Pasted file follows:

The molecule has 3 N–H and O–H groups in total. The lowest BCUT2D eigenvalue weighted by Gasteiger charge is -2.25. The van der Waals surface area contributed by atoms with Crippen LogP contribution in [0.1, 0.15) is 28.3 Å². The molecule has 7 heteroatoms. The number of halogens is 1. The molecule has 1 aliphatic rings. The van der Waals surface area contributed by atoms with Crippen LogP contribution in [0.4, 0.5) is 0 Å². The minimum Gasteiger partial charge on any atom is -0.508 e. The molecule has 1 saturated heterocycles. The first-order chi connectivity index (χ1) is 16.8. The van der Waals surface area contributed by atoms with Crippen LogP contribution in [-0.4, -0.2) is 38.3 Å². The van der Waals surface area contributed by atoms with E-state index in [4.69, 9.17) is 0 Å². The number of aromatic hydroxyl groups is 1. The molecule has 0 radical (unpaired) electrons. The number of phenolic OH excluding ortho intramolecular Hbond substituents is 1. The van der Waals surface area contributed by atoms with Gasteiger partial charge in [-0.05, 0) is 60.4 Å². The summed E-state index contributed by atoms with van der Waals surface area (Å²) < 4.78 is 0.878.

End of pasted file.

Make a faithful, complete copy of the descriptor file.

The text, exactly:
The molecule has 3 N–H and O–H groups in total. The lowest BCUT2D eigenvalue weighted by Gasteiger charge is -2.25. The van der Waals surface area contributed by atoms with Crippen LogP contribution in [0.1, 0.15) is 28.3 Å². The molecule has 7 heteroatoms. The number of halogens is 1. The molecule has 1 aliphatic rings. The van der Waals surface area contributed by atoms with Crippen LogP contribution in [0.4, 0.5) is 0 Å². The minimum Gasteiger partial charge on any atom is -0.508 e. The molecule has 1 saturated heterocycles. The first-order chi connectivity index (χ1) is 16.8. The van der Waals surface area contributed by atoms with Crippen LogP contribution in [-0.4, -0.2) is 38.3 Å². The van der Waals surface area contributed by atoms with E-state index in [4.69, 9.17) is 0 Å². The number of aromatic hydroxyl groups is 1. The molecule has 0 radical (unpaired) electrons. The number of phenolic OH excluding ortho intramolecular Hbond substituents is 1. The van der Waals surface area contributed by atoms with Gasteiger partial charge in [-0.05, 0) is 60.4 Å². The summed E-state index contributed by atoms with van der Waals surface area (Å²) < 4.78 is 0.878.